4 out of 4 stars
Share This Review
Neither King Nor Country by Alan N. Kay is a gripping, highly researched historical fiction alternating between the present times and the American Revolution era. It explores the life of William Franklin, the little-known Benjamin Franklin’s Loyalist son. At the current times, we meet Rob, a recently separated elementary school teacher staying in Fairfield, Connecticut. His mother, Nana, had just recently passed on, and she had a large collection of items she kept in a secret box. Rob feels there is more he can discover about his family from this secret box. He, therefore, asks Lindsey, a member of his adult hockey team, to help him carry out that task. After moments of seemingly futile search, the duo finally discovers something peculiar that instantly catches their attention—a well-preserved letter dated 1785 and signed by William Franklin, the Founding Father’s son himself. The letter directed them to Canada and alluded to some documents that, if they succeeded in finding, could see Rob claim a disputed family land willed to them more than two hundred years ago. The task that was now remaining was that of tracing the documents, and hopefully, claiming the prize. I greatly enjoyed every step of this adventurous journey.
The author started this book on an engrossingly high note. Action and drama began right from the start, and the powerful prologue about the American Revolution exquisitely introduced this story, enhancing my initial understanding of this novel. I liked how the author aptly alternated between Rob’s life (the present times) and the American Revolution era. With the great organization of the chapters, readers get to see the relationship between Rob's search and what actually happened in the past. The chapters also end in suspenseful ways, and there is a smooth, interesting connection between one chapter and the next. The characters' background information was also adequately given, and this was largely facilitated by the use of flashbacks.
Furthermore, I liked how the author maintained historical accuracy without ruining the fictional part of this story. With the well-placed historical facts, readers will learn more about Benjamin Franklin, William Franklin, the Rebels, the Loyalists, and the US-Canada border conflict without even attempting or struggling to. The other aspect history fans will also appreciate is the fact that the author, at the end of the book, went a step further to show readers what was real and what he created, and they added to the resourcefulness of this interesting, informative historical fiction.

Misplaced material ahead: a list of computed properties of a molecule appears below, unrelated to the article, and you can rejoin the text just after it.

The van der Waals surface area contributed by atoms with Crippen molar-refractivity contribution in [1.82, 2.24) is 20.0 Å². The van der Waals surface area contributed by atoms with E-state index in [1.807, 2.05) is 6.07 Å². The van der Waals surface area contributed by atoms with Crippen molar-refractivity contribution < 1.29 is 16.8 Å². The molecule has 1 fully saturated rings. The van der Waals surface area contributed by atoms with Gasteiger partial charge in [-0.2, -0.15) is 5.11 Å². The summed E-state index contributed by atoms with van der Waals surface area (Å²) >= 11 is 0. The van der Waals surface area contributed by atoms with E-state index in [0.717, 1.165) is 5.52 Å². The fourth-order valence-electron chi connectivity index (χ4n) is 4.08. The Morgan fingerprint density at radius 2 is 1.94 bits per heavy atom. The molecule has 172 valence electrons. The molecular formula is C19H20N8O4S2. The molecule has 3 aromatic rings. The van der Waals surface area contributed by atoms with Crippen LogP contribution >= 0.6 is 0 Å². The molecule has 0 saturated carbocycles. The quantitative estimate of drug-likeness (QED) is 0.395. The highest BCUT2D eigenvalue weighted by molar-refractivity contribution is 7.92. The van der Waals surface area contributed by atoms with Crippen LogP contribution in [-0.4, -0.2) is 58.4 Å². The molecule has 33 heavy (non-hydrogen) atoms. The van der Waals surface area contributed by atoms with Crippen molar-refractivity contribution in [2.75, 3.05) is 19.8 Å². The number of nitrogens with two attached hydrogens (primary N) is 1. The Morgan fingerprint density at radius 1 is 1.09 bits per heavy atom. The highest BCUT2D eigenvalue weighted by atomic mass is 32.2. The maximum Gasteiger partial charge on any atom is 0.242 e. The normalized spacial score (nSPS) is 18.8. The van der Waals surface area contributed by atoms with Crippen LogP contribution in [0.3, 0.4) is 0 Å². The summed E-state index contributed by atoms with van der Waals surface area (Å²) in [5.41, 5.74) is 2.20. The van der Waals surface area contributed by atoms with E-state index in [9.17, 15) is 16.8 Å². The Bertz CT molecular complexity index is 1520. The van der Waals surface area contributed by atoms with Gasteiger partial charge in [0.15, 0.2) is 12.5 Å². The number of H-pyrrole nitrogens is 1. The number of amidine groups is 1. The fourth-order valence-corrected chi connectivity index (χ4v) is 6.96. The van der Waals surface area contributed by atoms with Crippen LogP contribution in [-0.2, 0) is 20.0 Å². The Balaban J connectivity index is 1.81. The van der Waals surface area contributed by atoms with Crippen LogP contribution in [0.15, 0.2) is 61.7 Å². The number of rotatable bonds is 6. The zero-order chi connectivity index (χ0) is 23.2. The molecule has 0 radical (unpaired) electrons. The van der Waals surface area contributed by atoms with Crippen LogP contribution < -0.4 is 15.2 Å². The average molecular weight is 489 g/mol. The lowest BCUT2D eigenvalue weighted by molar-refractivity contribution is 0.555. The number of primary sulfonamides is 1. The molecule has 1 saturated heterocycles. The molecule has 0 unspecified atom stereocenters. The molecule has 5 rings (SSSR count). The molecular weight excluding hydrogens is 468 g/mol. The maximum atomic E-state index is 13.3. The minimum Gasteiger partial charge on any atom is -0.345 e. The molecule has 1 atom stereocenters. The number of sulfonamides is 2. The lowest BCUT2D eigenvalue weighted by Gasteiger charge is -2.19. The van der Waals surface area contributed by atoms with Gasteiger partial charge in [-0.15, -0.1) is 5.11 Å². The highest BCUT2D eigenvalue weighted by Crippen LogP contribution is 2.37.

What kept me turning the pages and my favorite aspect of this book were the interesting characters the author created. They are well-developed, distinct, authentic, and bear a close resemblance to people in real life. I liked how the author allowed them to freely express their emotions, and through their actions, readers can discern how they are feeling about one another and their level of acquaintance. They are full of drama, and there are several heated, emotion-charged moments in this story, most of which are spontaneous. These further enhanced my enjoyment of this terrific novel.
All in all, I absolutely couldn't find anything to dislike about this book. I believe it was professionally edited since I only found a few minor errors, all of which could not affect my final rating. All factors considered, Neither King Nor Country by Alan N. Kay deserves a full score, and therefore, I am delighted to award it 4 out of 4 stars.
I highly recommended this book to fans of gripping, highly researched historical fiction incorporating adventure, family drama, espionage, and some elements of romance. Readers who like hockey will also relate to some parts of this story, and so, I also recommend it to them. On the other hand, except for those not into historical fiction, I can't find any other person who may consider skipping this. This book unveils various aspects of William Franklin’s life that history lovers will be happy to indulge in.
Neither King Nor Country
View: on Bookshelves | on Amazon